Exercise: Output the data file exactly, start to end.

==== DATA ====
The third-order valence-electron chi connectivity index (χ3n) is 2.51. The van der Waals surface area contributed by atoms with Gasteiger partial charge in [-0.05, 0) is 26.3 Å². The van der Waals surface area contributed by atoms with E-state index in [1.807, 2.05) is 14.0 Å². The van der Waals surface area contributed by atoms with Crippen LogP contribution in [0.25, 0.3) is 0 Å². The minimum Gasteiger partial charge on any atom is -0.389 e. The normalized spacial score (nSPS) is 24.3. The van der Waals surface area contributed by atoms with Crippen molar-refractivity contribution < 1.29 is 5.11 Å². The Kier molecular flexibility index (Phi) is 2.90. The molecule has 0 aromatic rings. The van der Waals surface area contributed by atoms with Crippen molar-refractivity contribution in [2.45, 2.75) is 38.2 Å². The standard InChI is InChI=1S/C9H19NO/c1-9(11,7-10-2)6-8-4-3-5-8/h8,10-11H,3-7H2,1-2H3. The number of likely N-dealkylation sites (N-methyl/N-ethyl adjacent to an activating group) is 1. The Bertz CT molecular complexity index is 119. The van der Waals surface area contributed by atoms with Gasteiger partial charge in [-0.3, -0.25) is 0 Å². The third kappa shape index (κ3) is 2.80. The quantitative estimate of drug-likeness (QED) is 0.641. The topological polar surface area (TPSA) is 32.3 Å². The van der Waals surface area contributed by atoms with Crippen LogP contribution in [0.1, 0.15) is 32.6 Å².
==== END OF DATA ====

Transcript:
The third-order valence-electron chi connectivity index (χ3n) is 2.51. The van der Waals surface area contributed by atoms with Gasteiger partial charge in [-0.05, 0) is 26.3 Å². The van der Waals surface area contributed by atoms with E-state index in [1.807, 2.05) is 14.0 Å². The van der Waals surface area contributed by atoms with Crippen LogP contribution in [0.25, 0.3) is 0 Å². The minimum Gasteiger partial charge on any atom is -0.389 e. The normalized spacial score (nSPS) is 24.3. The van der Waals surface area contributed by atoms with Crippen molar-refractivity contribution < 1.29 is 5.11 Å². The Kier molecular flexibility index (Phi) is 2.90. The molecule has 0 aromatic rings. The van der Waals surface area contributed by atoms with Crippen molar-refractivity contribution in [2.45, 2.75) is 38.2 Å². The standard InChI is InChI=1S/C9H19NO/c1-9(11,7-10-2)6-8-4-3-5-8/h8,10-11H,3-7H2,1-2H3. The number of likely N-dealkylation sites (N-methyl/N-ethyl adjacent to an activating group) is 1. The Bertz CT molecular complexity index is 119. The van der Waals surface area contributed by atoms with Gasteiger partial charge in [-0.3, -0.25) is 0 Å². The third kappa shape index (κ3) is 2.80. The quantitative estimate of drug-likeness (QED) is 0.641. The topological polar surface area (TPSA) is 32.3 Å². The van der Waals surface area contributed by atoms with Crippen LogP contribution in [0.1, 0.15) is 32.6 Å².